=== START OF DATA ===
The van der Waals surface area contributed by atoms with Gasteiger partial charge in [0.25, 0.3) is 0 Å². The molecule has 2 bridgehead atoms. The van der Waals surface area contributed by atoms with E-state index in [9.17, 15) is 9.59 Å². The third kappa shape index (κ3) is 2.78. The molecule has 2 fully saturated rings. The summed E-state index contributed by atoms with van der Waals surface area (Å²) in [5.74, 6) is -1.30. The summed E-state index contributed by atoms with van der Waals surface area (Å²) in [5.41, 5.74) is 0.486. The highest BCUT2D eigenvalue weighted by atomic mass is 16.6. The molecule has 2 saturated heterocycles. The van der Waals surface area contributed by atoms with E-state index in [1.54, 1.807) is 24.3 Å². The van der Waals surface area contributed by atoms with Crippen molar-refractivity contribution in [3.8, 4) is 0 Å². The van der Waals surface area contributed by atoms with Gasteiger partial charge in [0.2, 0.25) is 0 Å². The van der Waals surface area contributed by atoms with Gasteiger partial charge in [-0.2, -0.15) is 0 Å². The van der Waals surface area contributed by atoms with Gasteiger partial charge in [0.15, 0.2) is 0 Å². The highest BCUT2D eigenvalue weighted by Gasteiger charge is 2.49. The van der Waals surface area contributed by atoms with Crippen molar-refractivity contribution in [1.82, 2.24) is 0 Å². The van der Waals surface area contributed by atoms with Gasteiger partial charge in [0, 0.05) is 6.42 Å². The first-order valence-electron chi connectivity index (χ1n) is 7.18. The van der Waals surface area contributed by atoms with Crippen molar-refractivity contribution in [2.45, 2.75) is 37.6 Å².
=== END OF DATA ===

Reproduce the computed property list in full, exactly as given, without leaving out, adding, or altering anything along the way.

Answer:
The van der Waals surface area contributed by atoms with Gasteiger partial charge in [0.25, 0.3) is 0 Å². The molecule has 2 bridgehead atoms. The van der Waals surface area contributed by atoms with E-state index in [9.17, 15) is 9.59 Å². The third kappa shape index (κ3) is 2.78. The molecule has 2 fully saturated rings. The summed E-state index contributed by atoms with van der Waals surface area (Å²) in [5.74, 6) is -1.30. The summed E-state index contributed by atoms with van der Waals surface area (Å²) in [5.41, 5.74) is 0.486. The highest BCUT2D eigenvalue weighted by atomic mass is 16.6. The molecule has 2 saturated heterocycles. The van der Waals surface area contributed by atoms with E-state index in [1.54, 1.807) is 24.3 Å². The van der Waals surface area contributed by atoms with Crippen molar-refractivity contribution in [3.8, 4) is 0 Å². The van der Waals surface area contributed by atoms with Gasteiger partial charge in [0.2, 0.25) is 0 Å². The van der Waals surface area contributed by atoms with Gasteiger partial charge in [-0.2, -0.15) is 0 Å². The van der Waals surface area contributed by atoms with Gasteiger partial charge in [0.15, 0.2) is 0 Å². The highest BCUT2D eigenvalue weighted by Gasteiger charge is 2.49. The van der Waals surface area contributed by atoms with Crippen molar-refractivity contribution in [1.82, 2.24) is 0 Å². The van der Waals surface area contributed by atoms with Gasteiger partial charge in [0, 0.05) is 6.42 Å². The first-order valence-electron chi connectivity index (χ1n) is 7.18. The van der Waals surface area contributed by atoms with Crippen molar-refractivity contribution in [2.45, 2.75) is 37.6 Å².